Ambient temperature and female body condition are related to night incubation behavior in wood ducks (Aix sponsa)

19 March 2020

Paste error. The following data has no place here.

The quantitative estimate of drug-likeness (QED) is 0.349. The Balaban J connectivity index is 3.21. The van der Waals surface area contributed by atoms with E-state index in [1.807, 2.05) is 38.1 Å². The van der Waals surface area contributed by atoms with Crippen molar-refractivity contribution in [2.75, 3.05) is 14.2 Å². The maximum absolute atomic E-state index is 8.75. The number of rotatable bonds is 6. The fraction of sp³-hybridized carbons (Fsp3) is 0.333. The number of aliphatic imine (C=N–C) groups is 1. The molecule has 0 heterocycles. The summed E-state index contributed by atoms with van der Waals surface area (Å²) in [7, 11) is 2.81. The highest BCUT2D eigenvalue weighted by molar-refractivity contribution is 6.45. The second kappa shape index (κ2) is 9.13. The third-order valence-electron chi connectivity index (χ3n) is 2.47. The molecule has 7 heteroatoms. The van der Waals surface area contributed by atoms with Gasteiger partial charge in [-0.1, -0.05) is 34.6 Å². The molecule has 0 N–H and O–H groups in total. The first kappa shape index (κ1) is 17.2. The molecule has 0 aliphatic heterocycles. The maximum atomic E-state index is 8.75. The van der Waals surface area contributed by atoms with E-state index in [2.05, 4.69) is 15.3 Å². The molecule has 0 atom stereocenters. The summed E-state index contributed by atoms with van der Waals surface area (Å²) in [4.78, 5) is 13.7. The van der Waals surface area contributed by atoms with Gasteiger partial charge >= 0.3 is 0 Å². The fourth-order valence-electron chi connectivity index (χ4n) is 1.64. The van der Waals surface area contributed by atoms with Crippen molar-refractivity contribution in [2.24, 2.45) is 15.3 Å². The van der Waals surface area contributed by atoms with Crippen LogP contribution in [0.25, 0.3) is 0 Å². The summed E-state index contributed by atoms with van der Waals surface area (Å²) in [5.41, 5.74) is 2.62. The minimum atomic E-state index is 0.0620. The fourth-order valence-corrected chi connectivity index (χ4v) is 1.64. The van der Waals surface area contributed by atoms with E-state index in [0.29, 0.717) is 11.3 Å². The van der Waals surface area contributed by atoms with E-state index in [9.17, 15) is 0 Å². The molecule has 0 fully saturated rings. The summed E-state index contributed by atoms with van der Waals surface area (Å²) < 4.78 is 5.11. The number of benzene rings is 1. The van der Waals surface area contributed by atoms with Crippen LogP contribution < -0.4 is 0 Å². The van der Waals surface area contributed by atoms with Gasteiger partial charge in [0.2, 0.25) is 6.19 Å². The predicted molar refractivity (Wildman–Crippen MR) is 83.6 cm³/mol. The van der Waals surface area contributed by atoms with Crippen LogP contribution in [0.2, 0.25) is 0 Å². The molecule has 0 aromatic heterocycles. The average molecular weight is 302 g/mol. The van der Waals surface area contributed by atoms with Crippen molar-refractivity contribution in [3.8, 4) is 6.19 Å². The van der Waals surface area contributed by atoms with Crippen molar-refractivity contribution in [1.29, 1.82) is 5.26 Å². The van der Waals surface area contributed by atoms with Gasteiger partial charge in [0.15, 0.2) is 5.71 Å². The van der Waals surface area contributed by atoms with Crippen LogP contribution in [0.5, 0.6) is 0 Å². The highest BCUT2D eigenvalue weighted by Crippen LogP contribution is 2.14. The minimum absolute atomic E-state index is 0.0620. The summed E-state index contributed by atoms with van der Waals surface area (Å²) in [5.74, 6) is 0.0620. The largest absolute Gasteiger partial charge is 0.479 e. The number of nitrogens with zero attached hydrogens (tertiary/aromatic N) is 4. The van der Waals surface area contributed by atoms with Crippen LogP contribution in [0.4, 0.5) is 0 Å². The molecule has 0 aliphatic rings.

For many animals, parental care behavior is an important aspect of their life history that affects both parents and offspring. In birds, one of the most important parental care behaviors is incubation, which is costly to the parent but directly influences embryonic development and fitness of offspring. Some birds exhibit the intriguing behavior of partially incubating their eggs prior to clutch completion for only a portion of each day. This partial incubation is characterized by lower incubation temperatures and constancy than during full‐time incubation, which typically begins at clutch completion. Partial incubation may preserve the viability of eggs laid early in the laying sequence, shorten the length of the full incubation period, and/or provide a favorable microclimate to the incubating parent. It might also reduce the probability of nest predation, nest site takeover by another bird, brood parasitism, and/or predation of the adult. Although there is evidence that partial incubation is an adaptive behavior and that time invested in this behavior varies among individuals of the same species, nothing is known about what may drive this inter‐individual variation. To investigate how environmental and parental characteristics may be related to partial incubation behavior, we studied the partial incubation behavior of wood ducks (Aix sponsa) using artificial egg temperature loggers within nest boxes. Our results suggest that females with greater mass relative to their structural size invest more time in partial incubation. Additionally, the incubation temperature and length of on‐bouts of partial incubation increased over the course of the partial incubation period, and ambient temperature during on‐bouts was positively related to incubation temperature. Ultimately, our study suggests that characteristics of both the environment and parent may influence the partial incubation behavior of wood ducks, and improves our understanding of an important, but understudied, aspect of avian parental care.